I’m sure we all share the same problem. Sometimes what we write just doesn’t appeal to some readers. And what do we do? We can’t please everything but is there a solution to balancing what we want to write, with what some readers want to read. I’ll address each problem I face personally, and I’d love to hear if anyone else has the same problem.
LACK OF ‘ACTION’
I cannot write fantasy, or sci-fi or big explosive fight scenes. Why is that? Because I don’t necessarily read it. I have read Harry Potter and yes I loved it, but not because of the genre, because of the story. There are some people that admire Tolkien or only want to have action scenes or explosions, or something like that.
It would not be good for me to write a genre I can’t really appreciate. I pick stories based on the themes and the story. I picked up a paranormal drama because I enjoyed the blurb and it was a good read. If I judged it by the genre, I may have dismissed it. Though I must admit that the reader was not my ideal reader, but it was sad hearing them say that they didn’t like it because ‘nothing happened’.
The story in question isn’t about the action, isn’t about explosions but how the characters deal with it. May I bring your attention to this review, which is from my ideal reader.
A serious, yet entertaining short story. It’s simple and there aren’t any ‘breaking news’ events taking place, and somehow that’s a really good thing. This book is about life, and real life at that. That’s why I really enjoyed every page. It’s hard to explain, but the way this story is written made me feel strangely at peace with myself
And back on point. Things may not ‘happen’ in this story, but the focus is how the characters deal with everything. This is the main point of the story, how the characters handle the new revelations and the family dynamics.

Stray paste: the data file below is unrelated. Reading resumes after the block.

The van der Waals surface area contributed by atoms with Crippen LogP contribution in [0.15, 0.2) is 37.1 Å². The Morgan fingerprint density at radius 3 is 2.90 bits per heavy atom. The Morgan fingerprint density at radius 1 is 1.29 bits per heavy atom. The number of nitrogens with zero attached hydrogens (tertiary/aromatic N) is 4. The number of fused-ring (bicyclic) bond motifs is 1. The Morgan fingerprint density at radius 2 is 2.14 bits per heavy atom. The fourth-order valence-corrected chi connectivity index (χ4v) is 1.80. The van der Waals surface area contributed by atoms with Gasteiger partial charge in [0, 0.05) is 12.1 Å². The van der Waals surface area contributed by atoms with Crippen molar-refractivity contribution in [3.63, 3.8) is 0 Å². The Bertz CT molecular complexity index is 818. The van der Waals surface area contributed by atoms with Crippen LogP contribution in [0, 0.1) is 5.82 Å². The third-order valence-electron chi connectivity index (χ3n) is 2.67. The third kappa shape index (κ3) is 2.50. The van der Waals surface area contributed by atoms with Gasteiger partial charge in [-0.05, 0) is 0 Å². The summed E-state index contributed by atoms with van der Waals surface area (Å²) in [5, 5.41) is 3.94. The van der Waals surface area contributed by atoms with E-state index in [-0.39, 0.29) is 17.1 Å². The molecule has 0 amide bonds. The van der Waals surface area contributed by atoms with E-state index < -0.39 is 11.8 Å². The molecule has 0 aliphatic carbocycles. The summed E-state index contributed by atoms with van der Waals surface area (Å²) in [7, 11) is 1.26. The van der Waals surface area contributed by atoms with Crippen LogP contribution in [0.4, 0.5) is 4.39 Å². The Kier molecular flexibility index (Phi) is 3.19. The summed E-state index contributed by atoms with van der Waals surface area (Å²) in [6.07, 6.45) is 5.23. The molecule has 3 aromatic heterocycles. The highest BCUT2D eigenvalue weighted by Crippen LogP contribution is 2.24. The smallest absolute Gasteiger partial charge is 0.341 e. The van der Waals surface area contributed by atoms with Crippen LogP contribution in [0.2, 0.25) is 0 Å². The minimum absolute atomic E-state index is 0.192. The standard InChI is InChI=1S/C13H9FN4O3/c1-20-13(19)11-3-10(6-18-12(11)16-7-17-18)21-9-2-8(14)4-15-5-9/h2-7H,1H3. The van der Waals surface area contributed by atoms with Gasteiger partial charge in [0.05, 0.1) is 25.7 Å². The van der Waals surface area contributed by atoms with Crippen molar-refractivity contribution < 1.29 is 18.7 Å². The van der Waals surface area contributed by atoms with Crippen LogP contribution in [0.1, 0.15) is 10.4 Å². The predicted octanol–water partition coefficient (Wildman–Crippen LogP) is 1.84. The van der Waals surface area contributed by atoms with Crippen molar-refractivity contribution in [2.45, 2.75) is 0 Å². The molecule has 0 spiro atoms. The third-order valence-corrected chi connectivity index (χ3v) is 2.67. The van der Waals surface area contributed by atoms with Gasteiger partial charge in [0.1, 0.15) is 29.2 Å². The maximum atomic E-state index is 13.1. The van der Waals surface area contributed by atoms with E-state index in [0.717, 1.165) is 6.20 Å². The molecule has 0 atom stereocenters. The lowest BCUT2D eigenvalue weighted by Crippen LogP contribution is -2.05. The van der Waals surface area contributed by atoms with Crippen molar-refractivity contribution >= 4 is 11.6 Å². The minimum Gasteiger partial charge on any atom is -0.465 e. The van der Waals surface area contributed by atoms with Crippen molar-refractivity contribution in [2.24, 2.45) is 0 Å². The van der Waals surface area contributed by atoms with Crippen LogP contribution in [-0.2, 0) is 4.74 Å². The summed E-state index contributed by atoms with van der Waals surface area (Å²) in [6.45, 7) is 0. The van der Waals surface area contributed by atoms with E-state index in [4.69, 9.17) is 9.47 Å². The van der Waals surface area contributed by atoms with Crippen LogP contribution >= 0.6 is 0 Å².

I know some people who don’t like swearing and have told me before, but I stand by my argument that if my characters swear, I won’t change it. As I write, my characters naturally build themselves up to become something I could never have planned.
If my character don’t naturally swear, I won’t put the words in their mouths. There are some characters like Sean from Tiptoe that naturally swear. His point of view wouldn’t be as authentic, as realistic if he didn’t. If I limit my characters in the creative process, then they will fall flat. The biggest killer for me in books are characters that fall flat, and characters that I cannot relate to. There is always something extra in the way characters are built.
With regards to Disenchanted, Sara doesn’t like swearing. Had I made her swear, she would fall flat. If I removed Sean’s swearing, then he would fall flat. It’s a tricky subject and I was been nervous about this for a while. I remember reading something about swearing in Stephen King’s On Writing which basically says
… if you’re a writer and you change the way characters talk out of fear for the morality police, you’re breaking the first rule of writing and that is to be honest.